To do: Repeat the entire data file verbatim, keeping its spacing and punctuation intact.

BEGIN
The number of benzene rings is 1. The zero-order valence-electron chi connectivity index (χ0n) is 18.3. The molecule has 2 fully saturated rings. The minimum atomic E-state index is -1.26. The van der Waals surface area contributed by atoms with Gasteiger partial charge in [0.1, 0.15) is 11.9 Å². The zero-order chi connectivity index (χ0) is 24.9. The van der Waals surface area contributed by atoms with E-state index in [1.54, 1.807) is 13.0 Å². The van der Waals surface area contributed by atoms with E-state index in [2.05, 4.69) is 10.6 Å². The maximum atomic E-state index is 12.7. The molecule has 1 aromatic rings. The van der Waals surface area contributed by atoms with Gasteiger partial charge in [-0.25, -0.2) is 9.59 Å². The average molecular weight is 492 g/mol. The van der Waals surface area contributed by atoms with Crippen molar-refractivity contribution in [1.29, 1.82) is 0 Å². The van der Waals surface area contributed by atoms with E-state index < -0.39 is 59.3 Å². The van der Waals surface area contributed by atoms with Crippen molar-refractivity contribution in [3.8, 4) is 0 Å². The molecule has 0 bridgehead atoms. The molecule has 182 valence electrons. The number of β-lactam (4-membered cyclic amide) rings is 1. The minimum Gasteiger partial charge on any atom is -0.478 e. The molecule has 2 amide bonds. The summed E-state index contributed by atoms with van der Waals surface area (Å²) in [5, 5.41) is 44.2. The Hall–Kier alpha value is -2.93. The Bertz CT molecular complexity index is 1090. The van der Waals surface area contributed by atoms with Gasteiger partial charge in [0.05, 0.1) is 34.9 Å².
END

The number of benzene rings is 1. The zero-order valence-electron chi connectivity index (χ0n) is 18.3. The molecule has 2 fully saturated rings. The minimum atomic E-state index is -1.26. The van der Waals surface area contributed by atoms with Gasteiger partial charge in [0.1, 0.15) is 11.9 Å². The zero-order chi connectivity index (χ0) is 24.9. The van der Waals surface area contributed by atoms with E-state index in [1.54, 1.807) is 13.0 Å². The van der Waals surface area contributed by atoms with E-state index in [2.05, 4.69) is 10.6 Å². The maximum atomic E-state index is 12.7. The molecule has 1 aromatic rings. The van der Waals surface area contributed by atoms with Gasteiger partial charge in [-0.25, -0.2) is 9.59 Å². The average molecular weight is 492 g/mol. The van der Waals surface area contributed by atoms with Crippen molar-refractivity contribution in [1.29, 1.82) is 0 Å². The van der Waals surface area contributed by atoms with E-state index < -0.39 is 59.3 Å². The van der Waals surface area contributed by atoms with Crippen molar-refractivity contribution in [3.8, 4) is 0 Å². The molecule has 0 bridgehead atoms. The molecule has 182 valence electrons. The number of β-lactam (4-membered cyclic amide) rings is 1. The minimum Gasteiger partial charge on any atom is -0.478 e. The molecule has 2 amide bonds. The summed E-state index contributed by atoms with van der Waals surface area (Å²) in [5, 5.41) is 44.2. The Hall–Kier alpha value is -2.93. The Bertz CT molecular complexity index is 1090. The van der Waals surface area contributed by atoms with Gasteiger partial charge in [0.05, 0.1) is 34.9 Å².